• Finding My Voice ~ Discovering myself amid cultural expectations

    Growing up as the only girl of a Hmong family was tough.  My parents lived with fear and anxiety from their post traumatic war experiences, all while trying to make a living in a new land where they faced a language barrier. When I was younger, my parents wouldn’t allow me to do things or go places my brothers could go, and I never fully understood why. Over and over, when I asked to attend a birthday party or sleepover, I was told “No!” If I persisted by asking “why?”, my dad would say, “Ua li cas koj cav ncauj ua luaj?!”, which means, “Why do you argue so much?” I learned that only a disobedient daughter questions their parent’s rules and with this, the anger and frustration built up inside me. I was taught that if I was to be respected, I must act a certain way. While I gained discipline along the way, my commitment to restraint also made me become familiar with suppressing my own wants and needs. 


    To avoid dishonor, I would avoid displaying frustration towards my parents and became extremely cautious of my words and actions. The ever-present, discerning question I asked myself when making any decision was, “What would my parents say?”  


    In church, I noticed two types of women.  The first was the bitter and outspoken women who was disliked, and the second was the quiet, selfless, holy woman, committed to a life of prayer and admired. I came to the realization that I was neither; somewhere in between, and this made me feel lost. This confusion over my own identity validated the idea that women should just be quiet.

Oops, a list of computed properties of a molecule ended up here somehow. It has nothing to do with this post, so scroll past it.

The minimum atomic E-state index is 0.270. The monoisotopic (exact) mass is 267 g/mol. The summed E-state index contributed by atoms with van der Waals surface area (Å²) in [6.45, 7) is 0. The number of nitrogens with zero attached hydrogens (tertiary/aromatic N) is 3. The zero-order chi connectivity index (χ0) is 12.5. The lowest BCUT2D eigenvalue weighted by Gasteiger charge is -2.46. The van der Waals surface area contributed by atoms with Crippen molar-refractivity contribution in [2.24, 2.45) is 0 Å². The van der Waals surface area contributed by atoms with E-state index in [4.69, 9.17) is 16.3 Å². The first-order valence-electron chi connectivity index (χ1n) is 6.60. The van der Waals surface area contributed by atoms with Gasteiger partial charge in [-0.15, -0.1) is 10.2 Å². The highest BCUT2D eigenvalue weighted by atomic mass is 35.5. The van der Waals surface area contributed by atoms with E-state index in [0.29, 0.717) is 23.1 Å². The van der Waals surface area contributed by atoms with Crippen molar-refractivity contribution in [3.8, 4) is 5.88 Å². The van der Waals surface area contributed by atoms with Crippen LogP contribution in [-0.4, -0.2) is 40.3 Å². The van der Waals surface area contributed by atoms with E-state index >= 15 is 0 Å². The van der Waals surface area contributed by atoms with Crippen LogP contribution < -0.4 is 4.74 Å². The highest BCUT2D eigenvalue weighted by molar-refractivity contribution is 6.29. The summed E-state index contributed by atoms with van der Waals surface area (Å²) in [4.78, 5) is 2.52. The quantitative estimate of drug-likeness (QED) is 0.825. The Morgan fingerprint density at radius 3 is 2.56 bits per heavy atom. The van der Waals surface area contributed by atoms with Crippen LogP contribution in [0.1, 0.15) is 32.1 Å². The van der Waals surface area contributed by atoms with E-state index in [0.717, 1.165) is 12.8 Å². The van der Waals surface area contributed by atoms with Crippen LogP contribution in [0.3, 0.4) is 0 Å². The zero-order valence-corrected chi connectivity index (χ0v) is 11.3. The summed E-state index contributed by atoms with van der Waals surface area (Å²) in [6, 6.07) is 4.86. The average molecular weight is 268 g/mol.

I eventually left my parent’s home in Wisconsin to attend college in Georgia, and found myself feeling lost.  I realized that I didn’t know what I wanted or how to ask for it. I was gravely unaware of my own needs apart from the expectations of my parents. After I got married, I moved to New York to complete additional schooling, and my eyes were opened to women who could express their emotions, speak the word of God, and were still respected. For the first time, I could see there was another way- a place for me. I wasn’t the quiet, reverent woman in church, but that didn’t mean I was left to be the bitter loud one. 


    Now after 11 years of raising a family outside of the Midwest, I find myself back in a home with my parents. It’s been quite a transition. My dad had grown wiser, kinder, and even gentle throughout the years, but a recent head injury has reverted him back to being unyielding and strict – much like he was when I was a child. He has a difficult time managing his anger and this results in sudden outbursts. The other day, he exclaimed, “Ua li cas koj cav ncauj ua luaj?!”, and I found myself smiling. For the first time, I wasn’t triggered by that phrase. It’s taken me years of commitment to develop the self-awareness and courage to discover and use my voice. I’ve learned to respectfully convey my thoughts and emotions without seeing it as a mark of dishonor. I feel free to express myself knowing it doesn’t determine my worth as a daughter. 


    “You will never rise above your level of self-awareness”

    ~Rob Reimer

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